James 2:8-13 – The Unity of the Law and The Law-giver

  1. In the prior verses, James points the believers to who God is: 1) He is Sovereign (none can boast of his standing before God, for it is only by the grace of God that one is saved, according to the kind intention of His will).
  1. In verses 8-13, James points the believers to the “royal law”—ie., if they are really “loving their neighbor” as themselves in “honoring the rich,” then they should also honor the poor in the same way, NOT showing partiality! By treating them differently based on their social status, they are actually “committing sin and are convicted by the law as transgressors.” 
    1. See Lev.19:18, where the royal law is emphasized on the basis of the One who gives it (“I am the LORD”). This command is quoted in several N.T. books (Mark 12:31-34. Rom. 13:9, Gal. 5:14, etc).
    2. See Deut 6:4-5. All that was written in the Torah and the Prophets is summarized in the two greatest commandments, as spoken by Christ in Matthew 22:34-40. 
  1. James points them to Nature of the Law and the Giver of the Law.
    1. The Nature of the Law: the Law is One Unit—If man is to keep the Law, he must obey it in its entirety. To break one is to break all! See James 2:10 with Deut. 8:1, 11:8, 11:32, 15:5, 27:1, etc. Unfortunately, man has come to think that as long as he obeys some of the Law, he’ll be alright. The truth, however, is that the demand is to obey ALL of the Law, for God is Holy. The goal is perfection—holiness. 
    2. The Giver of the Law—The Oneness of the Lawgiver. The One who commanded “Do not commit adultery” is the same God who commanded “Do not murder.” The Unity of the Law lies in the Unity of the Lawgiver. Consider Deut. 6:4. There is only One God, as revealed to the nation of Israel, contrary to the polytheistic beliefs of surrounding nations; yet, He is a Triune God, three distinct persons but not separate. The root word for “one” in the phrase, “The LORD is one,” is the same root word in Gen 2:24! This root word speaks of unity, which is evidenced by several passages in Scripture that make clear the doctrine of the Trinity.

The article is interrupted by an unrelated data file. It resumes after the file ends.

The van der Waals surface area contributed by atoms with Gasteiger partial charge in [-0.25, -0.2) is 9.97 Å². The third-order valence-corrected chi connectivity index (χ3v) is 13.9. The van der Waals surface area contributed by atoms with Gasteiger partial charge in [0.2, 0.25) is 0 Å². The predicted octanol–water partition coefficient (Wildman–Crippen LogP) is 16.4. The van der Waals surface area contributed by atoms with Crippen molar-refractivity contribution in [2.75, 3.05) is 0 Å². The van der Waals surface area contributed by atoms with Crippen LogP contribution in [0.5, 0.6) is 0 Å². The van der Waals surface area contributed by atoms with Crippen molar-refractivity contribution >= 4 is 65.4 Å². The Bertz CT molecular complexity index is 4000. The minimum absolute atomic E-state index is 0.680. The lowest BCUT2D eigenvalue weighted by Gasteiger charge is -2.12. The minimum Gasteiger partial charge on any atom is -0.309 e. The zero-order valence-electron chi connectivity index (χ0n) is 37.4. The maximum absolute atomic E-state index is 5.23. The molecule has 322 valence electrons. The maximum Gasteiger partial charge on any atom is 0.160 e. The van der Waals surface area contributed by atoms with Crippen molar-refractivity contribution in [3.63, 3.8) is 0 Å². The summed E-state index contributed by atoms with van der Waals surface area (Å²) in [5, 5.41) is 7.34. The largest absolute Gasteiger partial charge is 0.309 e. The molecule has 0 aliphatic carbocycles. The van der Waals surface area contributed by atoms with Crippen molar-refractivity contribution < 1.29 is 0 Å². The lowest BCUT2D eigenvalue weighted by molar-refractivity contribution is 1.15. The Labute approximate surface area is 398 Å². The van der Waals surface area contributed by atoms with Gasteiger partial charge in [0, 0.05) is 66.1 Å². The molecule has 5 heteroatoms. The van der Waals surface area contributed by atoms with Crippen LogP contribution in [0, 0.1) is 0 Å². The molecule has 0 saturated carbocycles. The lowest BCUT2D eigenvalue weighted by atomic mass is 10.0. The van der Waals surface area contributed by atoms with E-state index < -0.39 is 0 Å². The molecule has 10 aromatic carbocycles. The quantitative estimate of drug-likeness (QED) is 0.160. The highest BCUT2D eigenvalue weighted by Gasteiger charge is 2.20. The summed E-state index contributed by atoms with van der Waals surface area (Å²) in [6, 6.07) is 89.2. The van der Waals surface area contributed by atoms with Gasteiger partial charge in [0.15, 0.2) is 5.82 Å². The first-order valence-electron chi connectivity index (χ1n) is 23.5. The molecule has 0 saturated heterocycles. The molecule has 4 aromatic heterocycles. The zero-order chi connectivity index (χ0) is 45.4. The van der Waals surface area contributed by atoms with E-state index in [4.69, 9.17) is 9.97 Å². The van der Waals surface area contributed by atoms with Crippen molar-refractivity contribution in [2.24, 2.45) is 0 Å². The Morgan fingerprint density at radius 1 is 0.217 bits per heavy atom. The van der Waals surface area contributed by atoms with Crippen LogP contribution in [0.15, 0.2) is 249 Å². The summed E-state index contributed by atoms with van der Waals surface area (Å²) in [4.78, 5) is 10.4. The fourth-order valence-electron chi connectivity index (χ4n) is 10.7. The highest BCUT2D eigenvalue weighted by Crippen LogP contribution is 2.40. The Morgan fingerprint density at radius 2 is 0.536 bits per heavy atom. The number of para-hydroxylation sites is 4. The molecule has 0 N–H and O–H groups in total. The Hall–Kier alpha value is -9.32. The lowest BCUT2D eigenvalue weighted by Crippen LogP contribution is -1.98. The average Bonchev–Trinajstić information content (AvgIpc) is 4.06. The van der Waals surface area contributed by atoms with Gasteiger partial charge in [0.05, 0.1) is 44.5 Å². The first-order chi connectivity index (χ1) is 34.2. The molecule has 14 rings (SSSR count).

1. “Mercy triumphs over judgment”— James encourages the believers to “so speak and so act as those who are to be judged under the law of liberty.” See James 1:25 –ie., believers are no longer under the Mosaic Law but under the law of Christ. As ones who have received mercy, so we show mercy to others. There is here a contrast between two kinds of people: 1) those who have received God’s mercy through Christ and 2) those who have rejected it. Those who show partiality reveal that they have not experienced God’s mercy at all; and, they will be judged “without mercy” for they have “shown no mercy.” Those who have received mercy necessarily bear the fruit of showing mercy to others. 

Summary: Adam broke but one law, and he was cast out. All human beings are born in Adam as sinners; and, each person, having broken one part of the law, is guilty of ALL! However, there is hope in Jesus, the “second Adam.” He alone who is perfect God and perfect man has kept the entire Law. He fulfilled ALL that a holy and righteous God requires. He, having no sin of his own, bore the sin of all, making the full payment for sin– death. On the third day, He arose in triumph, defeating death! Therefore, anyone who receives Christ as the One sent by God as Lord and Savior is given Christ’s righteousness. God saves whosoever will believe in Christ; and, once IN Christ, He is comforted with the truth that He has been chosen from the foundation of the world! He was lost but found, guilty but forgiven, and reconciled to God by grace through faith in Christ alone.  

The words of the song, “His Mercy is More” describe the above truths well:

What riches of kindness He lavished on us
His blood was the payment His life was the cost
We stood ‘neath a debt we could never afford
Our sins they are many, His mercy is more.

Listen to the sermon here.

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